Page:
Asymmetries in the representation of categorical phonotactics

Asymmetries in the representation of categorical phonotactics Abstract: A comparison of speakers’ treatment of two categorically unattested phonotactic structures in Cochabamba Quechua reveals a stronger grammatical prohibition on roots with pairs of ejectives, *(k’ap’u), than on roots with a plain stop followed by an ejective, *(kap’u). While the distribution of ejectives can be stated as a single restriction on ejectives preceded by stops (ejective or plain), *(−cont, −son)(cg), speakers show evidence of having learned an additional constraint that penalizes cooccurring ejectives more harshly, *(cg)(cg). An inductive learning bias in favor of constraints with the algebraic structure of *(cg)(cg) is hypothesized (Marcus 2001, Berent et al. 2002, Berent et al. 2012), allowing such constraints to be preferred by learners over constraints like *(−cont, −son)(+cg), which penalize sequences of unrelated feature matrices. http://www.deepdyve.com/assets/images/DeepDyve-Logo-lg.png Language Linguistic Society of America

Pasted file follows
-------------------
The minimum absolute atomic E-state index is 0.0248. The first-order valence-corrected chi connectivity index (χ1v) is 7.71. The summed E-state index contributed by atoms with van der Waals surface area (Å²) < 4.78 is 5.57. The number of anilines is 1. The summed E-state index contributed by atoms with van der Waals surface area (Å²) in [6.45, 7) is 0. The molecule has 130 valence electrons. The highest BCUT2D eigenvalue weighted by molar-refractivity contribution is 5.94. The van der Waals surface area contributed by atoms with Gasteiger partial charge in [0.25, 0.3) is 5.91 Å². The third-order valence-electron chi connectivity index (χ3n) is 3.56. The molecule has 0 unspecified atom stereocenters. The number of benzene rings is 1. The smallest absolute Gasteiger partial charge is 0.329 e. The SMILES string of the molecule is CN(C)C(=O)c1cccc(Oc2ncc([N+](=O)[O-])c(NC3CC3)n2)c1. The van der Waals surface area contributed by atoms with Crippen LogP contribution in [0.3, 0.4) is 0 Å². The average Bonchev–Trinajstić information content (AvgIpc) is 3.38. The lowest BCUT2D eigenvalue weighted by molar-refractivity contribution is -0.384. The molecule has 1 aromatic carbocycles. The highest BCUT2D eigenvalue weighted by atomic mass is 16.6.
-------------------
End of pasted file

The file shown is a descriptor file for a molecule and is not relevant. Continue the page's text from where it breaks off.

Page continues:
Asymmetries in the representation of categorical phonotactics

Language, Volume 92 (3) – Sep 9, 2016

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Publisher
Linguistic Society of America
Copyright
Copyright © Linguistic Society of America.
ISSN
1535-0665
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Abstract

Abstract: A comparison of speakers’ treatment of two categorically unattested phonotactic structures in Cochabamba Quechua reveals a stronger grammatical prohibition on roots with pairs of ejectives, *(k’ap’u), than on roots with a plain stop followed by an ejective, *(kap’u). While the distribution of ejectives can be stated as a single restriction on ejectives preceded by stops (ejective or plain), *(−cont, −son)(cg), speakers show evidence of having learned an additional constraint that penalizes cooccurring ejectives more harshly, *(cg)(cg). An inductive learning bias in favor of constraints with the algebraic structure of *(cg)(cg) is hypothesized (Marcus 2001, Berent et al. 2002, Berent et al. 2012), allowing such constraints to be preferred by learners over constraints like *(−cont, −son)(+cg), which penalize sequences of unrelated feature matrices.

Journal

LanguageLinguistic Society of America

Published: Sep 9, 2016

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